Even once they understand what money looks like, where we get it from and what we use it for, probably the hardest element is understanding its value. The only way to work on this is through experience. Take them to the shops or search for a product online and research varied prices. Explain to them the impact of enticing adverts, marketing, buy one get one free offers etc. For example, is it always cheaper to buy multi packs than individual items? When one of my daughters was begging me for an over-priced doll she had seen in an advert, I took her to a toy shop to see it in the flesh and even she agreed it looked nothing like it did on TV. I encourage my older children to do the online family food shop and compare the cost per kilo or litre.
When my kids were younger I used to give all 4 of them the same amount on a day out and it was interesting to observe their spending patterns. One child tended to spend it all within 30 minutes, the middle two clubbed together and shared everything they bought, whilst the fourth took the entire amount home.
The difference between want and need
Teaching children the difference between ’want and ‘need’ takes time. They probably feel like they ‘need’ lots of things and they don’t understand why you wouldn’t just buy it. ‘Pester power’ is very common amongst children today where instant gratification is the norm. There will need to be lots of regular conversations and making conscious decisions around what is the difference between things they want because they like them and things that are actually essential. Teaching them moderation and self -control when they are young is an amazing life skill.
Managing their own money
How much money you give your children and from what age is personal but I highly recommend that even from primary school age, they receive small amounts of pocket money. As they move into the teenage years and become more independent, rather than giving them money each time they go out, agree on a weekly allowance. Trust them to determine how to spend it themselves.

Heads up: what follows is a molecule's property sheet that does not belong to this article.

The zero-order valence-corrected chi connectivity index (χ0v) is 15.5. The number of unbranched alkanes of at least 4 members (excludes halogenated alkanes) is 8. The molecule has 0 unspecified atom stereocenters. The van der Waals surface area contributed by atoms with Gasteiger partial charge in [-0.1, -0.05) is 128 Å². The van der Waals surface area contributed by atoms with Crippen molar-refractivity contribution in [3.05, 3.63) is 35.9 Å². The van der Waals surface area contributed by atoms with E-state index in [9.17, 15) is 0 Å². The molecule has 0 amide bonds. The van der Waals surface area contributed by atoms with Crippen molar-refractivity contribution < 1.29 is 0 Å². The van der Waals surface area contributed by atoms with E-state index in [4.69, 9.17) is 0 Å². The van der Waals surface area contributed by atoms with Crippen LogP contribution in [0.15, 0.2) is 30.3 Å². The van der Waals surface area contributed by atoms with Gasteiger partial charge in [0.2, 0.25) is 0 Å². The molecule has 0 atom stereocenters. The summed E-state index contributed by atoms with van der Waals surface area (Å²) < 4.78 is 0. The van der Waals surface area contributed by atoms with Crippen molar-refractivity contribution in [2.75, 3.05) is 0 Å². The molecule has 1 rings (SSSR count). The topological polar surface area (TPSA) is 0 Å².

It can be really helpful to introduce the idea of putting pocket money or allowances into 3 different pots: spending, saving and sharing. Role-model for your children giving money to charity and buying presents for others. If they save up money to buy a gift for a friend or family member, they will discover that giving can feel better than receiving.
Living through a global pandemic has provided the ideal opportunity to truly appreciate what we have, redefine what is important and also to model volunteering and giving back to the community.
Consider your family values
I always say that about 80% of parenting is modelling and children learn so much about money and materialism from our example and spending patterns. If you want your children to be less entitled and materialistic, be very conscious of the example you set.
Regularly talk about what you can be grateful for as a family. You could even have a ‘gratitude’ jar or journal where you jot down thoughts on paper. Practicing gratitude can powerfully impact children’s mood and attitude. Try not to give your children too many material rewards, instead acknowledge and appreciate what they do well through descriptive praise. Sharing family experiences and special time together can be more meaningful rewards to work towards.
The greatest gift you can give your child is undivided attention.